Translator Disclaimer
1 June 2012 High Incubation Investment of Females Paired to Attractive Males in Barn Swallows
Author Affiliations +
Abstract

Differential parental investment is the sexual selection process in which females that have acquired an attractive male invest relatively more in his offspring than females that are paired to an unattractive male. However, it is often difficult to distinguish between differential parental investment and compensation for a decrease in parental investment by an attractive mate. Using Barn Swallows Hirundo rustica gutturalis, in which males rarely participate in incubation, we investigated differential incubation investment of females. We made the following four observations: (1) Females participate in 94% of total nest attentiveness (time that eggs were incubated). (2) Female nest attentiveness was positively correlated with the ornamentation of their mates, the size of white spots in the tail, which is a measure of male attractiveness in this population. (3) Male nest attentiveness was not related to male ornaments. (4) Total nest attentiveness was positively correlated with the size of white spots in the tail. These results are consistent with differential parental investment, but not with compensation for a decrease in parental investment by a mate. Therefore, we conclude that female Barn Swallows that have acquired an attractive male invest differentially in incubation.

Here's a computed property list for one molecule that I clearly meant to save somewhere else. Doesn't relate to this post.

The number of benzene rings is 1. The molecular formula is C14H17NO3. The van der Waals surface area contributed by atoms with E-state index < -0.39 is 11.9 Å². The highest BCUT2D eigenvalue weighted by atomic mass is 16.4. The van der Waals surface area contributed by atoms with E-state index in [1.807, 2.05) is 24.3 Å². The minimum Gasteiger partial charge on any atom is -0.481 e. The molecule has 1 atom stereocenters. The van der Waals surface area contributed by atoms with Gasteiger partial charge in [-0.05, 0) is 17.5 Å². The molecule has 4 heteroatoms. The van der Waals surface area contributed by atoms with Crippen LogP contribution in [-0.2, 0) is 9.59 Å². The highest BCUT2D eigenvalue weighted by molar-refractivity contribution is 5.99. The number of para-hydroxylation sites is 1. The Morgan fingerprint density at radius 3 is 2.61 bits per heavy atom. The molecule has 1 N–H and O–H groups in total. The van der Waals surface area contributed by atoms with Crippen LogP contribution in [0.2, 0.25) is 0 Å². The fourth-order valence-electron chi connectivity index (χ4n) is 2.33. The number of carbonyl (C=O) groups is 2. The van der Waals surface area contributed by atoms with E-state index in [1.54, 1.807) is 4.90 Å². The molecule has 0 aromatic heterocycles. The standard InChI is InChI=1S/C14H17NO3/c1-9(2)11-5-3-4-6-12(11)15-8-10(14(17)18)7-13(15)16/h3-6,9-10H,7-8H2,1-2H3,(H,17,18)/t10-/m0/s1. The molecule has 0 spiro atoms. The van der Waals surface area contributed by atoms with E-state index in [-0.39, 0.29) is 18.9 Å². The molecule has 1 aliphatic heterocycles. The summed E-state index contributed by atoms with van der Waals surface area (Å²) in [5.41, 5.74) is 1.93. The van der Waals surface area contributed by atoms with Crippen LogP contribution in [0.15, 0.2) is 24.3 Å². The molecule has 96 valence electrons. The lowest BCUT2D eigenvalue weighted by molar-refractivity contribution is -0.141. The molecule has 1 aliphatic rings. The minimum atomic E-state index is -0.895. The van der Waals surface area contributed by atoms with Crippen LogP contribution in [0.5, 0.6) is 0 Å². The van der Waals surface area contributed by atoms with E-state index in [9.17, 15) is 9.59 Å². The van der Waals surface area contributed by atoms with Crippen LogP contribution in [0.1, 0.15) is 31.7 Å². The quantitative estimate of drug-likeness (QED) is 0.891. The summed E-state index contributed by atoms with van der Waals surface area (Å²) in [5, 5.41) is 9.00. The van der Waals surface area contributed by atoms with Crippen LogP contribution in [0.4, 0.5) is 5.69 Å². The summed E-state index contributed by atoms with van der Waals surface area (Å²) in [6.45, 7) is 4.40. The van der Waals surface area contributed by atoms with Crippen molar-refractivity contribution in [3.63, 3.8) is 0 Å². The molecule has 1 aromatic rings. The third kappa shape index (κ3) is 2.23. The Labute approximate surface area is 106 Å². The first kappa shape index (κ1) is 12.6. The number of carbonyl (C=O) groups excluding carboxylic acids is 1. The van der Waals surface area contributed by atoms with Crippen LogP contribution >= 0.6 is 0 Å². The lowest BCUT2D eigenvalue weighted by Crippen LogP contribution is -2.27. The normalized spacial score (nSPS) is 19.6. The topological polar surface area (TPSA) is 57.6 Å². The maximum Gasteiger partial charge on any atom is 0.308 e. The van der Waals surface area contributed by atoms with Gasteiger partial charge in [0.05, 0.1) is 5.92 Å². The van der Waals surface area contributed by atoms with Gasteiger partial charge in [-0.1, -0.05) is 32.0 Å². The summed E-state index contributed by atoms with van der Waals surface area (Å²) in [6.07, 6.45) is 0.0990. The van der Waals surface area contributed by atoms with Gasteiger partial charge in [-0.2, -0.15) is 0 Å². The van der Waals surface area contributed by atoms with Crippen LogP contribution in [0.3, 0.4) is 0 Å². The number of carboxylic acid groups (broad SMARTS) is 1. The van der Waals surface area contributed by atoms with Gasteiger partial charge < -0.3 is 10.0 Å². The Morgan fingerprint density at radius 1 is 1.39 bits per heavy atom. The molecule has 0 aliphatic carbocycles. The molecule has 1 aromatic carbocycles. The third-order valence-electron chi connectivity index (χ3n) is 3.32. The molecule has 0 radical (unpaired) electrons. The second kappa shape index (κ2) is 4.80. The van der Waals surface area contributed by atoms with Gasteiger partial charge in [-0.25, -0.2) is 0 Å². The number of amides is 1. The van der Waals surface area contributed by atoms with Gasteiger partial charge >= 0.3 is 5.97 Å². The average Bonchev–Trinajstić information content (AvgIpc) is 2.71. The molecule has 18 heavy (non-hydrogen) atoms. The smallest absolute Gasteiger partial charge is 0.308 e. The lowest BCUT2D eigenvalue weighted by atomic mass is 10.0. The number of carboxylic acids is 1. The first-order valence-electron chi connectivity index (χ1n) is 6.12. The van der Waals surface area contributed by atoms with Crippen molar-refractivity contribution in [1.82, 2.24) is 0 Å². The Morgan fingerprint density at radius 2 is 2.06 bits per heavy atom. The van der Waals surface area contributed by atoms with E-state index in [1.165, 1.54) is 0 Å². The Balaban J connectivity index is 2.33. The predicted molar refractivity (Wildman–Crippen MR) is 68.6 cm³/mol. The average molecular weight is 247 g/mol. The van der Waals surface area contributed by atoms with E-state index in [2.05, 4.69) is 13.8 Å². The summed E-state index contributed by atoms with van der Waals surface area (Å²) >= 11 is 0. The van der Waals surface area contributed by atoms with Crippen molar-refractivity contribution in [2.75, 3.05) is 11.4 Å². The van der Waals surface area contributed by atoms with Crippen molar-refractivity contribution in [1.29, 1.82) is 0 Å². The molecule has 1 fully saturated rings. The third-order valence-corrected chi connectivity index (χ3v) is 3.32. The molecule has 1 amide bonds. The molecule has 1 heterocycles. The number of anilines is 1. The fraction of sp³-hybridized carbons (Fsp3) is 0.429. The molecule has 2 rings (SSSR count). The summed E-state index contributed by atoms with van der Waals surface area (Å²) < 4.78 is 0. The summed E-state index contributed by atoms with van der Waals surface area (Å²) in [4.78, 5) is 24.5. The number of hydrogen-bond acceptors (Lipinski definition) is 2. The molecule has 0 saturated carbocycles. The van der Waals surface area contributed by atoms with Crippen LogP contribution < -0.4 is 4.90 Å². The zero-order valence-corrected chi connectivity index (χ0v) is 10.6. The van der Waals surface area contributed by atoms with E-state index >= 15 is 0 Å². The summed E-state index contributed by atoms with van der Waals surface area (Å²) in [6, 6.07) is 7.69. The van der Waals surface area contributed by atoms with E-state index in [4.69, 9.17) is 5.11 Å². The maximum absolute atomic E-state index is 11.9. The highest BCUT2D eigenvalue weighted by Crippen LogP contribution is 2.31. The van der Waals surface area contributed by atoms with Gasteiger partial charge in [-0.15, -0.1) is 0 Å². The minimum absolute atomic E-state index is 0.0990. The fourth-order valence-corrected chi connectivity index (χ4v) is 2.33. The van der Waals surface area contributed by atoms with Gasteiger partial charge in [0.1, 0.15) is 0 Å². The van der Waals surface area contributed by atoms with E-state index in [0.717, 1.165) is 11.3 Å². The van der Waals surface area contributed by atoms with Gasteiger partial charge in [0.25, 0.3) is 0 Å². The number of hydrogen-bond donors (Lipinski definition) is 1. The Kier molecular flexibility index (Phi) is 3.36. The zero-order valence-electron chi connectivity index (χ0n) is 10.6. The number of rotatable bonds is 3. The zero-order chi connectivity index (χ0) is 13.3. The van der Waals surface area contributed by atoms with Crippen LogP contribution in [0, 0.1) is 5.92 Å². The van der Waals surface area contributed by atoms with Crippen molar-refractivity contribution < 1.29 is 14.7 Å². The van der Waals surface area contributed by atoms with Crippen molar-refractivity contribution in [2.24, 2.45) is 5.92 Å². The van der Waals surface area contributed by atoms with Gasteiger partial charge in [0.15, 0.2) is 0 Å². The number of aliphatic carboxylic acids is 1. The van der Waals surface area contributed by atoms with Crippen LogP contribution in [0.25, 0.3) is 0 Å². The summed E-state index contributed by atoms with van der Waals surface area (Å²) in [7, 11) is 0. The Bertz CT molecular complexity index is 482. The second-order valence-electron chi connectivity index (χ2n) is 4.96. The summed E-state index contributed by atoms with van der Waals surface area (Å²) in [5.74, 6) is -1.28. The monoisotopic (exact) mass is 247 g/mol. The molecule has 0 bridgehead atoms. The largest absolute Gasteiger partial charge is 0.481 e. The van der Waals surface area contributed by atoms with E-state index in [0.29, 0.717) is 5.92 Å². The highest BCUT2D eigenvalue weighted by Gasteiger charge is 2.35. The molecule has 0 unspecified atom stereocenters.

© The Ornithological Society of Japan 2012
Masaru Hasegawa, Emi Arai, Mamoru Watanabe, and Masahiko Nakamura "High Incubation Investment of Females Paired to Attractive Males in Barn Swallows," Ornithological Science 11(1), 1-8, (1 June 2012). https://doi.org/10.2326/osj.11.1
Received: 2 July 2011; Accepted: 1 December 2011; Published: 1 June 2012
JOURNAL ARTICLE
8 PAGES


SHARE
ARTICLE IMPACT
RIGHTS & PERMISSIONS
Get copyright permission
Back to Top